Tesla aims to produce 20 million cars by 2030, up from the 0.94 million in 2021. With issues affecting the industry, can the company reach its goal?
Tesla aims to produce 20 million electric vehicles a year by 2030, but can this be done with supply chain issues? The EV company has several factories worldwide that make cars and/or batteries. The facilities are in California, Nevada and China. In addition, this year, Tesla opened two more Gigafatories, one in Austin, TX and another in Berlin, Germany.
EVs are not quite mainstream yet, but more people are switching to electric vehicles every year. With more warnings of Climate Change harming the planet, consumers want to be more environmentally conscious. Plus, with the gas prices rising, people are switching to save money. According to Statista, 66.7 million automobiles were sold in 2021, compared to 6.6 million electric. This was more than three million more EVs than were sold in 2020. So, it is no surprise that Tesla is trying to rev up production to meet the demand.
Tesla tweeted its goal of producing 20 million cars by 2030 and stated it had made 0.94 million in 2021. The company is looking to scale its business in the next eight years, which seems like a lofty goal. Unlike traditional car manufacturers, it only puts the cars into production once ordered. Currently, consumers could be waiting a year for the vehicle. Because of this, Tesla CEO Elon Musk said he might have to limit or stop orders until it can catch up on orders. It’s hard to see how Tesla can scale to 20 million cars a year when it can’t handle its current demand.
Issues Facing Tesla Production
Tesla has been facing several issues. First, the EV market has problems due to the chip shortage, and while this issue seems to be getting better, it’s still had an impact. Due to availability, there’s also been a price increase on other materials too, including lithium. In April, Musk said he was considering having Tesla mine it to combat this issue. A lack of necessary materials for manufacturing started during the pandemic and worsened with the Russian-Ukrainian conflict. In addition, due to the extra costs, the company has raised the prices of all its vehicles. This made Model 3 and Model Y cars no longer available for California’s Clean Vehicle Rebate Project (CVRP). This could make people less likely to buy an EV. That could help ease some of the demand on Tesla but doesn’t help it reach its goal.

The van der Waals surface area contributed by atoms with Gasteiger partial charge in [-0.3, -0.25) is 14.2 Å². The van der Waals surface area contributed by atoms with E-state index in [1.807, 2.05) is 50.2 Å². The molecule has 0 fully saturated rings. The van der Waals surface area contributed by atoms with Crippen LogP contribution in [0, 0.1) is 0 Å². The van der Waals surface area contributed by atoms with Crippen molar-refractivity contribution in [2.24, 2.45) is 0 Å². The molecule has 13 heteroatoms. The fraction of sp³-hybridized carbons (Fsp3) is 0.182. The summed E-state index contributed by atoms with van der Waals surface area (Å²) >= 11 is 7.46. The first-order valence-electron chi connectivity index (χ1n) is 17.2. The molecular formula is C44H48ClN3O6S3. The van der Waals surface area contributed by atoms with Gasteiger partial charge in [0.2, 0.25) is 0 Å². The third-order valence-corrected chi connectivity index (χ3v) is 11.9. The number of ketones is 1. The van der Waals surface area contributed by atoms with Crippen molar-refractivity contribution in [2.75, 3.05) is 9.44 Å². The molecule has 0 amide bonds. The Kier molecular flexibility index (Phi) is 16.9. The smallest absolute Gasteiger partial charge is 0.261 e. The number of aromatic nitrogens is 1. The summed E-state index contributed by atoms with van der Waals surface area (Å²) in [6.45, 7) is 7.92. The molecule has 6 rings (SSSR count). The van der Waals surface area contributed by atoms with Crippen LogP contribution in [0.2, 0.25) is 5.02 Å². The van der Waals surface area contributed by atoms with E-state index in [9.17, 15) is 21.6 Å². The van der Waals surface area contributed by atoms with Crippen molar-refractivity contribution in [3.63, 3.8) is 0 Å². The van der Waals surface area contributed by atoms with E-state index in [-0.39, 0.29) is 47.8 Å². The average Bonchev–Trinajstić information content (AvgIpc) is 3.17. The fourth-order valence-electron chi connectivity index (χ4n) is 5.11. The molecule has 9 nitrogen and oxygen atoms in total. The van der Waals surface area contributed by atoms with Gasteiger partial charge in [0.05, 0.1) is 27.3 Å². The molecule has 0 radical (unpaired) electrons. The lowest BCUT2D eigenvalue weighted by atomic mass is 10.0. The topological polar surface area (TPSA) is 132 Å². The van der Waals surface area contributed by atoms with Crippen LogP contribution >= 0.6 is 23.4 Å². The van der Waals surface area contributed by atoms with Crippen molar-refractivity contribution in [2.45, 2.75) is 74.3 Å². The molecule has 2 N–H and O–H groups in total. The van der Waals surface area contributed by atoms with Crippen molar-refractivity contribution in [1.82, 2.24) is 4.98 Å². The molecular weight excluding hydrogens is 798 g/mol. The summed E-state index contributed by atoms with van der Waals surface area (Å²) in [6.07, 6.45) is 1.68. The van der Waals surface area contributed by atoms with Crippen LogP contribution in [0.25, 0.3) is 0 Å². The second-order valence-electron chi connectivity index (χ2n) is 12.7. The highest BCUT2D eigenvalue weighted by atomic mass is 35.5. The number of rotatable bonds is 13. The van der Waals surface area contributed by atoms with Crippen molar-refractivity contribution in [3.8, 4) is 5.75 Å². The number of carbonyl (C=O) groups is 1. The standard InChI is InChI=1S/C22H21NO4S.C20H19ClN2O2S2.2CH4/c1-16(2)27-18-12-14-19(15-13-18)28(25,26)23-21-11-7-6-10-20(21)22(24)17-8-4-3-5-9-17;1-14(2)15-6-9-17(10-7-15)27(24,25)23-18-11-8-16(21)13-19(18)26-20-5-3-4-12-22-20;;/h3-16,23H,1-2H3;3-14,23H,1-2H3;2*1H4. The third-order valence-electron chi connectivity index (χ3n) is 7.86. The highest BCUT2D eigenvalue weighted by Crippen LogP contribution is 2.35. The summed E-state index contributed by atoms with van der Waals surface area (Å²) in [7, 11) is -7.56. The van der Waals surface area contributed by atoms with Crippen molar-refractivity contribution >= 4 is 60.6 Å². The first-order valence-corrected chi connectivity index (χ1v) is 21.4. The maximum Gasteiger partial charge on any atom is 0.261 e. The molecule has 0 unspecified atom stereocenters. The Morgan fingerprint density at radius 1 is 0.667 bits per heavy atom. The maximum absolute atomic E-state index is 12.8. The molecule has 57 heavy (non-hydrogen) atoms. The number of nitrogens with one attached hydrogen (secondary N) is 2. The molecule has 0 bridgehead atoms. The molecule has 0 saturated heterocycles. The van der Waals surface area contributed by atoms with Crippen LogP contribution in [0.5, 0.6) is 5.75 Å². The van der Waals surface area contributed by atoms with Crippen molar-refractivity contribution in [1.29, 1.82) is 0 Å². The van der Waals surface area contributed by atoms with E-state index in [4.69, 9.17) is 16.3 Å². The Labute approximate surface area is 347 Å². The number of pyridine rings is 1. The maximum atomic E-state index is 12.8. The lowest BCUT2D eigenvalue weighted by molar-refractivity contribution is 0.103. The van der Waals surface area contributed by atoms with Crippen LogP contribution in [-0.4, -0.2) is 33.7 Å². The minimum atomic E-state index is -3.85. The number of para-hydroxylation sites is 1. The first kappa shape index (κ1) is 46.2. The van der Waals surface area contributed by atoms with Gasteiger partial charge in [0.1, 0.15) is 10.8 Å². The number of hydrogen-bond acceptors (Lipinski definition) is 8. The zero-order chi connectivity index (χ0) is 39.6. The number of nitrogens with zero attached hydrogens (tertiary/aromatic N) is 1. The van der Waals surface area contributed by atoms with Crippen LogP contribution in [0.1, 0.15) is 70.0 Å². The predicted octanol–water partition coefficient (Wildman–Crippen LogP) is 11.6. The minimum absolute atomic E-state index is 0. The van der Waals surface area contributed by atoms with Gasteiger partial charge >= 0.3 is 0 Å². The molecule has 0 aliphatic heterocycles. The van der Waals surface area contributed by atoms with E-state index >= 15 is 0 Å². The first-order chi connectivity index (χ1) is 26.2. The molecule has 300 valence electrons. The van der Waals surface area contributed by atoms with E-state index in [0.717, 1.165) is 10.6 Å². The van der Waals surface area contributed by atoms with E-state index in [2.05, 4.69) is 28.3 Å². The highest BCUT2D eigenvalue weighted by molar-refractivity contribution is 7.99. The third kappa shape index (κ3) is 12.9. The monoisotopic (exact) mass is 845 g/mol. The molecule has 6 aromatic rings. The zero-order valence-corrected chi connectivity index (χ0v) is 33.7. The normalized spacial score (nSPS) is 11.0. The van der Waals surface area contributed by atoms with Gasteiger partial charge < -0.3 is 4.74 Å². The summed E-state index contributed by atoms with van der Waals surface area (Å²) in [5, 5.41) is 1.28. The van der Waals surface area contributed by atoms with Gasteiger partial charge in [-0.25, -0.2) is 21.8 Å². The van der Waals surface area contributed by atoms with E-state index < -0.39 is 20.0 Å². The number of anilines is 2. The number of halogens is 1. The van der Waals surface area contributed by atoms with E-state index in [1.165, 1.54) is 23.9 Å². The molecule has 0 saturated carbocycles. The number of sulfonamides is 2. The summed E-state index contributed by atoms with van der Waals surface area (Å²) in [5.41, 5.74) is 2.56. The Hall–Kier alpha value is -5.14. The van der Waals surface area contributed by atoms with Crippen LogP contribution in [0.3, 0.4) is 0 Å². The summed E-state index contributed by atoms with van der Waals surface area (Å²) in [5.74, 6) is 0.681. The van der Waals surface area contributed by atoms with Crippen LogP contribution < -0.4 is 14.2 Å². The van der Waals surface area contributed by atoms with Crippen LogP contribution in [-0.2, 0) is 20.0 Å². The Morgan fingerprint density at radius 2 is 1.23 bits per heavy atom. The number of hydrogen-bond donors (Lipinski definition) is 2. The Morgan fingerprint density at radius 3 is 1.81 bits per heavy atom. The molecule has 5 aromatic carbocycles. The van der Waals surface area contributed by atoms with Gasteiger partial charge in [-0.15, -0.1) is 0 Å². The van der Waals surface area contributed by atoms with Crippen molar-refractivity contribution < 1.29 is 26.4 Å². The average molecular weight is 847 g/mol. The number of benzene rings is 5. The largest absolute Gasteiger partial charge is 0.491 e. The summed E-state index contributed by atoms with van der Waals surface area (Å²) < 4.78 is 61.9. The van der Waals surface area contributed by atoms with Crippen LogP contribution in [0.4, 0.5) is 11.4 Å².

Even after two years of the pandemic, lockdowns are still affecting Tesla. In April, the factory in Shanghai was shut down for a week. When it resumed production, employees had to sleep on the factory floor to comply with lockdown rules. Even with the workers back in the factory, Tesla is having difficulty ramping up production again because there could only be one shift due to not being able to allow more people into the building. In addition, the U.S. is once again seeing a rise in COVID cases, so the pandemic will be an ongoing issue for the company.
With all the issues slowing down production, it seems impossible for Tesla to reach its goal. The pandemic and Russian-Ukrainian conflict would have to end for the company to ramp up production. Prices for materials and vehicles will also have to come down so more people can afford to buy one. It’s unclear when any of these issues will be resolved. In addition, Tesla would have to either have no more unforeseen problems or prepare for more obstacles before they happen so they don’t impact production. In the meantime, it doesn’t appear that Tesla will meet its goal.
Next: Tesla Warns Supply Chain Issues Will Continue Throughout 2022
Source: Statista, Green Car Reports, Tesla/Twitter
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